Beyond Bali


    The Southern Beach

      1-5-2017
     

    The Southern Beach

    The Southern Beach

    Road to Kukup Beach.

    The Southern Beach

    The Southern Beach

    The Southern Beach
    Road to Kukup Beach.

    The Southern Beach

    Our contributor Taufan Wijaya goes beach hopping in Gunungkidul...

    For centuries, poets have been writing poems about this beautiful coastline. Musicians also sing a song about this place. People come and share stories from across Indonesia. I’m not sure why Gunungkidul, a region in the south coast of Yogyakarta, always inflicts a sense of melancholy. Maybe because of its serenity, the sound of the waves and the remarkable view of the horizon. No wonder the area that was once rather quiet and unheard of among outsiders is now a magnet for tourists and residents, including young couples for pre-wedding photographs and honeymoons.

    To this day, even with the rise of visitors, the south coast of Gunungkidul is still as beautiful as it used to be. Clean beaches with white sand and towering rocks, all remain untouched by luxurious hotel or resort chains. Low profile accommodation and small hotels run by locals are available nearby, while fresh seafood with affordable price can be easily found. However, getting to the beach is quite challenging as the area is hilly – which somehow makes this hidden paradise even more worth a visit.

    Beach Hopping
    I started my trip to Gunungkidul Beach from Yogyakarta early in the morning. My first stop was Ngobaran Beach, a wonderful starting point to follow the trail of Gunungkidul coast line that boasts layers of rocks, cliffs and the ocean. A temple stands at the edge of the cliff, making the view even more breath taking.

    Dawn had come when I moved on to Nglambor Beach, a relatively new destination that became popular through social media. This beach is more like a small bay with low tide, perfect for swimming and snorkeling. There are at least three snorkeling establishments here that offer packages which include goggles, fins and underwater photography. On my visit, the water was warm and a guide from one of the snorkeling centers stated that the current was causing the water to be a little bit muddy, which meant that the view underwater may not be clear. Even so, a number of visitors still jumped in and swam in the ocean. As for those who were not up for a swim, lounging in a hotel or resort along the beach was the perfect option.

    Morning seemed to end rather quickly and it was time for lunch. I continued to Ngrenehan Beach where fishermen unloaded their freshly caught fish from their trip at dawn. The drive from Nglambor to Ngrenehan took me through more hills and small towns. It was not long before the scent of sea returned to the air. Ngrenehan Beach is shaped like a horseshoe with one of its ends resembling a crocodile head. During rainy season, the horseshoe-shaped part is lush and green but during summer it is quite rocky.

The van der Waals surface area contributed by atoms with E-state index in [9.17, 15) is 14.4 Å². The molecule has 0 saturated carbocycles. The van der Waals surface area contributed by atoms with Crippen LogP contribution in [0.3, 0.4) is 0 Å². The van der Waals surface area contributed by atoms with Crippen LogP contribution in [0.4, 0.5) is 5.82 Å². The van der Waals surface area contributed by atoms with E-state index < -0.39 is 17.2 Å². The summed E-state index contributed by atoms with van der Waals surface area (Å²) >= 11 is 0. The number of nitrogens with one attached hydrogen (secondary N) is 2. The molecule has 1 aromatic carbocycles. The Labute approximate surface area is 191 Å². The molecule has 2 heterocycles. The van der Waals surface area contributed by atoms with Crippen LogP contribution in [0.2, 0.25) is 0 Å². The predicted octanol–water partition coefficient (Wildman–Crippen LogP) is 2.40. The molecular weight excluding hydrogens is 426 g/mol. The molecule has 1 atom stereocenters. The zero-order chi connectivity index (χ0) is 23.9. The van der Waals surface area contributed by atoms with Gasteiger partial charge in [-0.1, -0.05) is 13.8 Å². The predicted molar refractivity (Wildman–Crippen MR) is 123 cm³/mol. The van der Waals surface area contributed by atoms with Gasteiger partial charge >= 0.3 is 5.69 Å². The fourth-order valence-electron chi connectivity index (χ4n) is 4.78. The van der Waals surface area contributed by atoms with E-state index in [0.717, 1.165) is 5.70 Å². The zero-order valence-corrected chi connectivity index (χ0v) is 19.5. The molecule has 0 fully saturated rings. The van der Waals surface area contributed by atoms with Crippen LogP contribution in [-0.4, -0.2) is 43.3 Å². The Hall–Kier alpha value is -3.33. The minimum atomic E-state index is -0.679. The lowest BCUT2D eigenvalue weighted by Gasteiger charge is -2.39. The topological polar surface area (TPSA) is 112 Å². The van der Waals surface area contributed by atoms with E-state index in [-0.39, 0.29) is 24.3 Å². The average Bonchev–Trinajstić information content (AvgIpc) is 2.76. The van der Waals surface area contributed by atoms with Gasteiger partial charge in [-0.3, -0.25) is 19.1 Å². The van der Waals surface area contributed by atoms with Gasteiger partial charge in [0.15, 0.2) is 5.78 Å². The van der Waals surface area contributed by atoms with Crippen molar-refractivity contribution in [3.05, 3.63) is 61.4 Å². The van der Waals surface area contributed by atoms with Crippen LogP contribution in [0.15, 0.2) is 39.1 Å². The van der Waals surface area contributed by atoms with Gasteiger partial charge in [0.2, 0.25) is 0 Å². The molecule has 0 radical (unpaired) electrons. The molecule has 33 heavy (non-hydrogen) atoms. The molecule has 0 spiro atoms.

Fishing boats lined up neatly in a row. Children run to the water every time they saw a boat approaching, as if they were welcoming their fathers, uncles, brothers or neighbors. Meanwhile, the men helped each other to pull their fishing boats to shore and lifted the boats on their shoulders off the shore. There was no need to ask for a help, everyone worked to do this chore together. It was such a joyful view to see.

    At Ngrenehan Beach, visitors can enjoy freshly caught seafood at many food joints along the beach entrance. A wholesale fish market is also standing nearby. I was not in a rush to relish some fresh seafood, so I took my time to chat with some fishermen who were tidying up their boat. One of them had a small bucket filled with a crab that he just took out of his net. He offered it to me with a price much cheaper than that of surrounding stalls. It was a deal not to be missed for sure. I took the bucket to a nearby food joint, asked them to cook the crab for me.

    Devouring the crab with some rice for the side dish and coconut water for my drink on a woven mat at the beach gave a different sensation, certainly much better than enjoying the same dish at a restaurant. On top of that, to see the fishermen’s smiles as they walked by and saw me enjoying the sweet tender crab meat was a pleasure on its own. Their look showed that they felt appreciated for their hard work.

    With a full stomach, I decided it was time to hit the road and find a spot for a sunset session. The most popular beach to enjoy sunset on this coastline is either Baron or Kukup Beach, the two beaches that could have become one if it weren’t for the hill standing between them. Getting to Baron and Kukup Beach is quite easy and that’s why these beaches tend to be crowded on the weekends or public holidays – even so, both Baron and Kukup are worth a visit.

    Finally, my beach day at Gunungkidul came to an end. As I enjoyed the sea breeze, I couldn’t stop capturing the beautiful view of sunset that left a trace of crimson color on the horizon. It was a moment to treasure for life.

     
    Taufan Wijaya

       Contributor : Taufan Wijaya


      Magazine issue > Beyond Bali
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